Robot gobbles up blue-green algae on Sudbury lakes

A newly unveiled robot is aiming to reduce the amount of blue-green algae scum on lakes in and around Sudbury – and perhaps one day in other parts of the world.

Working robot collecting algae blooms on Simon Lake in Sudbury

A newly unveiled robot is aiming to reduce the amount of blue-green algae scum on lakes in and around Sudbury – and perhaps one day in other parts of the world.

The robot is called Odin 1.5, and it’s the brainchild of a group of Lo-Ellen Park Secondary School grads, all of whom were members of the robotics team when they were in high school.

A Sudbury company has come up with a robot that could help clean the algae from our waterways.

They’ve since gone on to university, but not before creating their own company, Northern Ontario Robotics Solutions and Equipment (NORSE).

“We’re all pretty passionate about robotics, so it’s nice to be able to do something you love and help the environment,” said Matteo​ Neville, one of the inventors.

Matteo Neville is one of the inventors of Odin 1.5. (Jenifer Norwell/CBC)

Neville said they chose to target the blue-green algae problem after one of his co-inventors’ mothers raised the issue to the group. She is on the Simon Lake Stewardship Committee, the lake where the robot is currently gobbling up the algae.

The inventors say one advantage of Odin 1.5 is its size.

The robot resembles a small boat. It’s about 10 feet long, four feet wide, and has a conveyor on the front. That conveyor is what picks up the algae scum from the water, where it then stores it on a blue metal platform.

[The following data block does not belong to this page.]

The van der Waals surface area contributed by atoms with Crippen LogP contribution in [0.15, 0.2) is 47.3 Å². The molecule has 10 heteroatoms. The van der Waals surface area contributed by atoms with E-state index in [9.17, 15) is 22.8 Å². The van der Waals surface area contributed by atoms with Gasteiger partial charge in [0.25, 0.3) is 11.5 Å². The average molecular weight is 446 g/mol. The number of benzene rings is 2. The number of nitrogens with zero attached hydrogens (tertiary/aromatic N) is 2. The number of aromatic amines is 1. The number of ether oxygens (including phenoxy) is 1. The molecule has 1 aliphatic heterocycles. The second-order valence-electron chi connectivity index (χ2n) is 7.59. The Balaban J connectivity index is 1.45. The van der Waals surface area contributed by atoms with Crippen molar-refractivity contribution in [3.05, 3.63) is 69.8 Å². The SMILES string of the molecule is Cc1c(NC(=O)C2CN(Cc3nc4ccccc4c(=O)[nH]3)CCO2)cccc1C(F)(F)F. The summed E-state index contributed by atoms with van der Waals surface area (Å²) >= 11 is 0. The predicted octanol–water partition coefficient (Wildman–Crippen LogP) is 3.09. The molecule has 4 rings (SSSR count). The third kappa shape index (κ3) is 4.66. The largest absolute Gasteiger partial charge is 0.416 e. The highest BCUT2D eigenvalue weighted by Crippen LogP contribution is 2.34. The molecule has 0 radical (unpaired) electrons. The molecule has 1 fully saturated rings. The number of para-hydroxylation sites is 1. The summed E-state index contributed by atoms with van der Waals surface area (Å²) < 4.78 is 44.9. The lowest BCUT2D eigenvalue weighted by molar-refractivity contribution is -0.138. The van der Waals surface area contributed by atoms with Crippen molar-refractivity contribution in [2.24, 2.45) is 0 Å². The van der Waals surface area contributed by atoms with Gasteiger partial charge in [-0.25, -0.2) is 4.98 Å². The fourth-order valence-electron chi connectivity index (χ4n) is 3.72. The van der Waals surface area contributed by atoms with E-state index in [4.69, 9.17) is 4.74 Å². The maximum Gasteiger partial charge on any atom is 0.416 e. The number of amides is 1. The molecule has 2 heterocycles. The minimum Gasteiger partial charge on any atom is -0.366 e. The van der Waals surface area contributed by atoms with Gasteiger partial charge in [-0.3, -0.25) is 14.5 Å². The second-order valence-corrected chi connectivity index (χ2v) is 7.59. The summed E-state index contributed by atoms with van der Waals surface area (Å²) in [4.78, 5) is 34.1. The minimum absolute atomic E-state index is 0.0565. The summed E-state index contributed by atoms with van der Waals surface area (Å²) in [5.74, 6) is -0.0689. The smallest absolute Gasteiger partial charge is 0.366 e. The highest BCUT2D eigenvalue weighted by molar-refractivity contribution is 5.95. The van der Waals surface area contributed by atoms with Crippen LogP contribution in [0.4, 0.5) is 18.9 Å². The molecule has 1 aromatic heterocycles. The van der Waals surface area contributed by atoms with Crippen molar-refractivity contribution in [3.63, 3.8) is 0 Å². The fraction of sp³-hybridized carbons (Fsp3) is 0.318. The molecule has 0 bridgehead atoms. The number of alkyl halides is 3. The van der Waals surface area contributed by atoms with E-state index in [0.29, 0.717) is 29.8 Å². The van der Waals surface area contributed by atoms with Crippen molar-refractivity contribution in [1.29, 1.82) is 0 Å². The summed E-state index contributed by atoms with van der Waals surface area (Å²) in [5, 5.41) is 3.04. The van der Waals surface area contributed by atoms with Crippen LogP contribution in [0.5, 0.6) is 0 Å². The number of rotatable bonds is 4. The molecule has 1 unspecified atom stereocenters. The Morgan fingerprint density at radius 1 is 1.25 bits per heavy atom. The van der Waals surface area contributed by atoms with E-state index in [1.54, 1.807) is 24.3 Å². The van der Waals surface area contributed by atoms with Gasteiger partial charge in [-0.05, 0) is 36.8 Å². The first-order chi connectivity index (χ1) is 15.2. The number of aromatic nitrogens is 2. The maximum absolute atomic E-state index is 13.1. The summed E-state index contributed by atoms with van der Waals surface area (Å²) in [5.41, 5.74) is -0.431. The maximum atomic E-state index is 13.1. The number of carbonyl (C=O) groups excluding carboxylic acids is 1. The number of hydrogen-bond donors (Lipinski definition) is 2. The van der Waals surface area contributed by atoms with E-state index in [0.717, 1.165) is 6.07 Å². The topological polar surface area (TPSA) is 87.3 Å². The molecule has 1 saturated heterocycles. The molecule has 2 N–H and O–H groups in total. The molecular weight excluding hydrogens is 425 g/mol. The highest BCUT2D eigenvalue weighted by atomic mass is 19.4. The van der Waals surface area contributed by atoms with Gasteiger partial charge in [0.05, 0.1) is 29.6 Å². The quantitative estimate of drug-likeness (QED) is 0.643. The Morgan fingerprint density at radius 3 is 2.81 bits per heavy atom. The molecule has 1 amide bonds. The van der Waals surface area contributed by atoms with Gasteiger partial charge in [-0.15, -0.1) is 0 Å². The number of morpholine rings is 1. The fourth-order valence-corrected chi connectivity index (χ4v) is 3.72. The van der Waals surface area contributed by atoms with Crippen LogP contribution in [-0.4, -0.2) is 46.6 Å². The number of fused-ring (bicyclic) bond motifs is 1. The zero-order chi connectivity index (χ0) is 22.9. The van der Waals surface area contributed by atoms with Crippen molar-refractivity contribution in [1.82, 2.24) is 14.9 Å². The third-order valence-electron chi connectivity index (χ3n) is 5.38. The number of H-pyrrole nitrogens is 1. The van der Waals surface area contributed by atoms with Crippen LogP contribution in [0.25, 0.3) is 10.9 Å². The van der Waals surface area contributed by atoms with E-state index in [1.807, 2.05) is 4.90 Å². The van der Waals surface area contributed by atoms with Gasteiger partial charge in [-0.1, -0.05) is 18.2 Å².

“There are other machines like this, but they’re the size of floating barges made of steel,” said Charles Ramcharan, an associate biology professor at Laurentian University, and an advisor of the project.

“Those other machines operate in very deep water, and take out everything, including all aquatic plants. This machine leaves that aquatic life in so it can shade the water and reduce the growth of blooms.”

One of the causes of blue-green algae is a high level of phosphorus in the lake.

“Hopefully in the long run we’ll be able to take out enough algae that it reduces the phosphorus level so it won’t be a problem anymore,” Neville said, talking about the cycle where in the algae grows, eats phosphorus, dies, and then releases the element back into the lake.

Encouraging innovation in young people

Ramcharan says the work Neville and NORSE are doing is impressive for such young entrepreneurs.

“This is a message to younger people that there are environmental problems that they can just get up and solve,” he said. “We need to start thinking about innovation.”

Laurentian professor Charles Ramcharan has been helping the inventors at NORSE find out more about the biology behind blue-green algae. (Jenifer Norwell/CBC)

The inventors feel as though their relative inexperience gives them an advantage.

“One of the big things we’re key on is keeping it simple,” said Neville. “We don’t know everything we could know, so we don’t over-design things … When we keep it simple like this, it’s just so much more cost efficient and easier to manufacture.”

Eventually, Neville said the inventors hope to sell Odin 1.5 to a larger market.

This summer’s working model is already the second re-design of the robot, and in the future the group is hoping to revamp the frame to create a better unit.

“There’s a big blue-green algae problem all around the world, so hopefully we can eventually expand into other countries, too,” Neville said.


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